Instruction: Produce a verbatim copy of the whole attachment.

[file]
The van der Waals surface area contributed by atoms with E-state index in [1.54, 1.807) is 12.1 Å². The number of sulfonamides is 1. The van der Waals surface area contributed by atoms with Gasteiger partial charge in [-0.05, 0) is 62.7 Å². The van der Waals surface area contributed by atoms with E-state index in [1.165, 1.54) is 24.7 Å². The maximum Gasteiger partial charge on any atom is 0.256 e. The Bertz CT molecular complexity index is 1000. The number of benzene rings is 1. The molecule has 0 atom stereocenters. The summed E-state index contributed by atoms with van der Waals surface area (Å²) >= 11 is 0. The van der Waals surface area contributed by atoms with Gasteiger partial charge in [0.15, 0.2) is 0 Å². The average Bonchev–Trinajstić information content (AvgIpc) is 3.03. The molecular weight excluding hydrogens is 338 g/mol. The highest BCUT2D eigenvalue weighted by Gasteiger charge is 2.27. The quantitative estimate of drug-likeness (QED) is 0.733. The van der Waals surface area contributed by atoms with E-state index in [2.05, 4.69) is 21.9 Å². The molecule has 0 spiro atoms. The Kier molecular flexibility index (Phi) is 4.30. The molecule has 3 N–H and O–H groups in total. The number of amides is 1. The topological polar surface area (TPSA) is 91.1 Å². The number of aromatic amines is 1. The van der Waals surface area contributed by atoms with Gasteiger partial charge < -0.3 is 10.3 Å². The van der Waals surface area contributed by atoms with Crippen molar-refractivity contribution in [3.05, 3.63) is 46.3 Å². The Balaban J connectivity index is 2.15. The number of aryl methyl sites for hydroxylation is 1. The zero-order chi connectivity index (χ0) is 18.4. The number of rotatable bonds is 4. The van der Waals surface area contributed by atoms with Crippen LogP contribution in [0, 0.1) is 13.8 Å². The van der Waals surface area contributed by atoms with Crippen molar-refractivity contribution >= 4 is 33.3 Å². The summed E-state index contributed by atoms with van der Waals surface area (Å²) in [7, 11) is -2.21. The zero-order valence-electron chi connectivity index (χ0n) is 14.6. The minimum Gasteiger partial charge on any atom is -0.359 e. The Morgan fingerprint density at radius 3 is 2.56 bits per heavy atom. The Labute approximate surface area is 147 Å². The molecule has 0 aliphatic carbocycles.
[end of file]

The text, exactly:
The van der Waals surface area contributed by atoms with E-state index in [1.54, 1.807) is 12.1 Å². The number of sulfonamides is 1. The van der Waals surface area contributed by atoms with Gasteiger partial charge in [-0.05, 0) is 62.7 Å². The van der Waals surface area contributed by atoms with E-state index in [1.165, 1.54) is 24.7 Å². The maximum Gasteiger partial charge on any atom is 0.256 e. The Bertz CT molecular complexity index is 1000. The number of benzene rings is 1. The molecule has 0 atom stereocenters. The summed E-state index contributed by atoms with van der Waals surface area (Å²) >= 11 is 0. The van der Waals surface area contributed by atoms with Gasteiger partial charge in [0.15, 0.2) is 0 Å². The average Bonchev–Trinajstić information content (AvgIpc) is 3.03. The molecular weight excluding hydrogens is 338 g/mol. The highest BCUT2D eigenvalue weighted by Gasteiger charge is 2.27. The quantitative estimate of drug-likeness (QED) is 0.733. The van der Waals surface area contributed by atoms with E-state index in [2.05, 4.69) is 21.9 Å². The molecule has 0 spiro atoms. The Kier molecular flexibility index (Phi) is 4.30. The molecule has 3 N–H and O–H groups in total. The number of amides is 1. The topological polar surface area (TPSA) is 91.1 Å². The number of aromatic amines is 1. The van der Waals surface area contributed by atoms with Gasteiger partial charge < -0.3 is 10.3 Å². The van der Waals surface area contributed by atoms with Crippen molar-refractivity contribution in [3.05, 3.63) is 46.3 Å². The Balaban J connectivity index is 2.15. The number of aryl methyl sites for hydroxylation is 1. The zero-order chi connectivity index (χ0) is 18.4. The number of rotatable bonds is 4. The van der Waals surface area contributed by atoms with Crippen LogP contribution in [0, 0.1) is 13.8 Å². The van der Waals surface area contributed by atoms with Crippen molar-refractivity contribution >= 4 is 33.3 Å². The summed E-state index contributed by atoms with van der Waals surface area (Å²) in [7, 11) is -2.21. The zero-order valence-electron chi connectivity index (χ0n) is 14.6. The minimum Gasteiger partial charge on any atom is -0.359 e. The Morgan fingerprint density at radius 3 is 2.56 bits per heavy atom. The Labute approximate surface area is 147 Å². The molecule has 0 aliphatic carbocycles.